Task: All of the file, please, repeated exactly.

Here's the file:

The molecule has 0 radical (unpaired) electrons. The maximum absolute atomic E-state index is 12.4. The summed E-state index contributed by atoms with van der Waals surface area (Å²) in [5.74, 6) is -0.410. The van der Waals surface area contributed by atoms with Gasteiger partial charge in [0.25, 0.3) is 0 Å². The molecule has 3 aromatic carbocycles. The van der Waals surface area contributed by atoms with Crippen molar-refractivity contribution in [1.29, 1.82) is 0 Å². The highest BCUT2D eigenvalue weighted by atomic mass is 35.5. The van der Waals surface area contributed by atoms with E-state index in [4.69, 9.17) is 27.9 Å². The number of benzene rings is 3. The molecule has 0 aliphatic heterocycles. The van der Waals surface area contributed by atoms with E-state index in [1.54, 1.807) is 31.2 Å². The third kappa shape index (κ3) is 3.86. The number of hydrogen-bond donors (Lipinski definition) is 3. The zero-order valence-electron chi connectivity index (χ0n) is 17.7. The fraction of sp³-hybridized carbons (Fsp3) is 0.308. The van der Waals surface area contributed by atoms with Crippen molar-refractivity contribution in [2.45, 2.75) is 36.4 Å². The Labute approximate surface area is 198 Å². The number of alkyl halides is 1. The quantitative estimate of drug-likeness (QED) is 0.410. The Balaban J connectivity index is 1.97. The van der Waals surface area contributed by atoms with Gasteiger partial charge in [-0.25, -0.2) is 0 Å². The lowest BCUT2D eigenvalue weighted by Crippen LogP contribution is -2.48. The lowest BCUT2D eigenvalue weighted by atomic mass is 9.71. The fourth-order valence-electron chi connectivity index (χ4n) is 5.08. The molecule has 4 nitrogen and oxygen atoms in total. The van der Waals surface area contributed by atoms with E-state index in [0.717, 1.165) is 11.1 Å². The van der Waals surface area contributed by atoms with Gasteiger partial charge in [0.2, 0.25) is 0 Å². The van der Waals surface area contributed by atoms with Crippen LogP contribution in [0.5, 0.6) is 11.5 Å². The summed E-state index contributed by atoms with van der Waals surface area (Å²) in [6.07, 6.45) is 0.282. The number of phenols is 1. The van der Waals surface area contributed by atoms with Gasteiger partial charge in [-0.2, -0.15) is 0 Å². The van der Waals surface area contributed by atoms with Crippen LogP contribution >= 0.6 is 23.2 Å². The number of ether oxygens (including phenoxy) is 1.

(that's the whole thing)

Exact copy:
The molecule has 0 radical (unpaired) electrons. The maximum absolute atomic E-state index is 12.4. The summed E-state index contributed by atoms with van der Waals surface area (Å²) in [5.74, 6) is -0.410. The van der Waals surface area contributed by atoms with Gasteiger partial charge in [0.25, 0.3) is 0 Å². The molecule has 3 aromatic carbocycles. The van der Waals surface area contributed by atoms with Crippen molar-refractivity contribution in [1.29, 1.82) is 0 Å². The highest BCUT2D eigenvalue weighted by atomic mass is 35.5. The van der Waals surface area contributed by atoms with E-state index in [4.69, 9.17) is 27.9 Å². The number of benzene rings is 3. The molecule has 0 aliphatic heterocycles. The van der Waals surface area contributed by atoms with E-state index in [1.54, 1.807) is 31.2 Å². The third kappa shape index (κ3) is 3.86. The number of hydrogen-bond donors (Lipinski definition) is 3. The zero-order valence-electron chi connectivity index (χ0n) is 17.7. The fraction of sp³-hybridized carbons (Fsp3) is 0.308. The van der Waals surface area contributed by atoms with Crippen molar-refractivity contribution in [2.45, 2.75) is 36.4 Å². The Labute approximate surface area is 198 Å². The number of alkyl halides is 1. The quantitative estimate of drug-likeness (QED) is 0.410. The Balaban J connectivity index is 1.97. The van der Waals surface area contributed by atoms with Gasteiger partial charge in [-0.25, -0.2) is 0 Å². The lowest BCUT2D eigenvalue weighted by Crippen LogP contribution is -2.48. The lowest BCUT2D eigenvalue weighted by atomic mass is 9.71. The fourth-order valence-electron chi connectivity index (χ4n) is 5.08. The molecule has 4 nitrogen and oxygen atoms in total. The van der Waals surface area contributed by atoms with E-state index in [0.717, 1.165) is 11.1 Å². The van der Waals surface area contributed by atoms with Gasteiger partial charge in [0.2, 0.25) is 0 Å². The van der Waals surface area contributed by atoms with Crippen LogP contribution in [0.5, 0.6) is 11.5 Å². The summed E-state index contributed by atoms with van der Waals surface area (Å²) in [6.07, 6.45) is 0.282. The number of phenols is 1. The van der Waals surface area contributed by atoms with Gasteiger partial charge in [-0.2, -0.15) is 0 Å². The van der Waals surface area contributed by atoms with Crippen LogP contribution >= 0.6 is 23.2 Å². The number of ether oxygens (including phenoxy) is 1.